Opening Dialogue in Tanzania

By  Tannis Hett and Tom Peacock

The challenges of beating HIV/AIDS in Africa are enormous—but the spirit of its young people may be even greater. 

In regions of Tanzania where discussion about AIDS only happens in whispers, art and drama are getting people talking.

Drums beat as a group of young musicians take to the stage—a clearing in the dirt of the town centre. Their every move is watched by an audience of roughly 300 people from their community, the village of Mahae, in rural Tanzania.

One boy and one girl move to the front and begin a kind of love song rap. It's a youthful mix of modern and traditional music, with a serious message.

"You look into my eyes, I look into yours. There's no way of knowing that I have HIV."

This is 'edutainment'—a combination of education and entertainment, aimed at generating awareness and discussion about HIV/AIDS—and it's Africa's latest weapon in the fight against the killer pandemic.

In the audience are ten performers from a Tanzanian theatre group called Pamoja Tutashinda Ukimwi (PATUU) or, 'Together We Will Win Against AIDS', and eight students from the University of Waterloo, Ontario. For two weeks, the two groups have joined forces and travelled around rural areas of Mpwapwa District in central Tanzania, bringing their deadly important message with them.

Inspired by a PATUU drama performance the day before, a group of local kids are putting on a performance of their own. "The kids are maybe 13," says Canadian student Mary Carothers. "For them to have to be thinking about these things already is pretty mind-blowing."

This region of Tanzania, like many others across Sub-Saharan Africa, is an area where HIV/AIDS is prevalent—over one in ten Tanzanians is living with the disease. But speaking out about HIV is not socially acceptable here; discussing issues such as sex, condoms and AIDS is done in whispers or not at all.

"How do you address a problem if nobody is talking about it?" asks Archna Gupta, a science undergraduate from Cambridge, Ontario.

Gupta, 21, is a participant on a youth project organized through Canadian organization Youth Challenge International, in partnership with the East African NGO, Africa Alive! It's one of many projects that the two organizations run, with the aim of bringing together young Canadians and Tanzanians to work on HIV awareness projects, trying to help break the silence and the stigma surrounding the disease.

"Addressing AIDS education is something that people can do from any discipline," Gupta says. "You don't need to be a doctor to work in the area of health promotion."

And as the Canadian students have discovered, this is being proved in Africa—in pockets of Tanzania, and in many other Sub-Saharan countries. Local people are tackling the pandemic with energy and creative drive.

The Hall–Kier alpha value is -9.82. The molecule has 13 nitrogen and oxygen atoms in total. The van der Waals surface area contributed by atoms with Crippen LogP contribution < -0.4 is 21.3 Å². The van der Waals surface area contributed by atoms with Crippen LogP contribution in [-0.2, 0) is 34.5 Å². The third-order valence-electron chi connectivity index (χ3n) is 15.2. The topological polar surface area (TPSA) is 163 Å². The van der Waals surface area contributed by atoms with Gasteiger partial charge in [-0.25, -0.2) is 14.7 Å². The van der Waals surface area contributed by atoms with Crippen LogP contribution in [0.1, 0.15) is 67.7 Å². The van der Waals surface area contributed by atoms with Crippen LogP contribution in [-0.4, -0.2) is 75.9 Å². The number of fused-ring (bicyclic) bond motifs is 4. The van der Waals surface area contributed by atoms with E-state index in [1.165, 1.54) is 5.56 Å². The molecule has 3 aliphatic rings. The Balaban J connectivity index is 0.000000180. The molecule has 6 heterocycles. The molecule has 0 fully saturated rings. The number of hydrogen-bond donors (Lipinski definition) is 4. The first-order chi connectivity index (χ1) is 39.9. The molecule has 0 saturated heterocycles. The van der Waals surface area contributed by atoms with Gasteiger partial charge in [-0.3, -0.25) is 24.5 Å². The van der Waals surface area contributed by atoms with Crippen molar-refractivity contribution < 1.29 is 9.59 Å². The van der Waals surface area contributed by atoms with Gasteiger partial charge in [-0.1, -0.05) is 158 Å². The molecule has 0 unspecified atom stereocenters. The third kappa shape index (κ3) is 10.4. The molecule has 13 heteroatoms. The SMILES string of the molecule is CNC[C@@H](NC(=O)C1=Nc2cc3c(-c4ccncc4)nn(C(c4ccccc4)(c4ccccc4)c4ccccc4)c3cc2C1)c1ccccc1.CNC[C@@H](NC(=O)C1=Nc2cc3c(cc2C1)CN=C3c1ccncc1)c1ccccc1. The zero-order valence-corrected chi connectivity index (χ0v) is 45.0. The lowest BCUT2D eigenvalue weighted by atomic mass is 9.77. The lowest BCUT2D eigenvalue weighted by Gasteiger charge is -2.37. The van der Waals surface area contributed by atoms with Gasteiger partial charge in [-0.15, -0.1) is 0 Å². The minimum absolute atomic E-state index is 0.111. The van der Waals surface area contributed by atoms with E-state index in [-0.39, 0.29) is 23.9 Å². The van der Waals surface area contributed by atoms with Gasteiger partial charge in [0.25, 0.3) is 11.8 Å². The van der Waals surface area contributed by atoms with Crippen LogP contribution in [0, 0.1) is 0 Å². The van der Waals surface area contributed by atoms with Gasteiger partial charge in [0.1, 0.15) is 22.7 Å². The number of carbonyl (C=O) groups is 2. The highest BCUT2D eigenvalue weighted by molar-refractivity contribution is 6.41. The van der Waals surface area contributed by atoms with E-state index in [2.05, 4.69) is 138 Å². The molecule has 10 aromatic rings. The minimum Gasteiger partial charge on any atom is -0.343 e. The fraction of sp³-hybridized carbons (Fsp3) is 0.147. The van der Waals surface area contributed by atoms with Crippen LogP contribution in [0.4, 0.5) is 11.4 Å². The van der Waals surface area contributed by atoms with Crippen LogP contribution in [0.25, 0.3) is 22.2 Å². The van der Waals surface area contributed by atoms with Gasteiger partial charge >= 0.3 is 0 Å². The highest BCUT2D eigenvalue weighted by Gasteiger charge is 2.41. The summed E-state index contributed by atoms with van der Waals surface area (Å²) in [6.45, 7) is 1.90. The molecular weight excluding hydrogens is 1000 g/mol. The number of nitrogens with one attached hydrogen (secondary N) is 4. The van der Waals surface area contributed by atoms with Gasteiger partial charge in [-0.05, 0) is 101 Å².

Perhaps the best-known example of edutainment comes from South Africa. Since 1994, media NGO, Soul City has broadcast television and radio dramas across the country, reaching an audience of millions with engaging stories that also address important health issues—including HIV.

The shows have such a following—and have been so effective in stimulating widespread HIV awareness and changes in behaviour within South Africa—that they are being used to inform UNICEF HIV programming across Africa and Asia.

Given the importance of the African oral tradition, the idea of edutainment makes a lot of sense. "Drama and dance are so embedded in the culture that it's an ideal way to raise awareness," Mary Carothers explains.

Today, more and more people across different areas of Africa are beginning to speak out, break the silence, and use arts to educate and inform. Tanzanian singer Feruz hit the charts with 'Ninao Ninao Ukimwi'—'I have, I have HIV.' Nigerian musician Femi Kuti, who lost his father to HIV, and South African reggae artist Lucky Dube are high-profile campaigners for AIDS awareness. In cities across Africa, information is becoming more accessible, and young people in particular, are listening.

In rural areas, where access to information and media is more limited, groups such as Africa Alive! are working to get the message across using public performances such as dance, music, theatre and games.

And although lack of information, or misinformation, is an enormous problem, these organizations are starting people talking—and even singing—about the disease. Performances are followed by a discussion about the issues.

David Danylewich, Executive Director of Youth Challenge International, stresses the value in Canadian participation in these initiatives, for both Tanzanian and Canadian young people. "They feel like they are part of a global movement," he explains, which is valuable for Canada's contribution to the fight against HIV.

After a total of five weeks working and living side-by-side with their Tanzanian counterparts, the Canadian students came away in awe of the young people working with Africa Alive!, some of whom are HIV positive themselves.

"I was really struck by the Tanzanian sense of community, versus North American individualism," says University of Waterloo student Khalid Janmohamed. "The people who are infected with HIV seemed to be more concerned about preventing further infection than about addressing their own immediate needs."

There is no question that the challenges of beating HIV/AIDS in Africa are enormous. But the spirit of its young people may be even greater.

"Twenty-five percent of our population is HIV positive," says twenty-one year old Zambian Cathy Phiri, an activist with Africa Alive! "But that means 75 percent is negative. Three out of four of us have the means to turn the situation around."


Produced with the support of the government of Canada through the Canadian International Development Agency.

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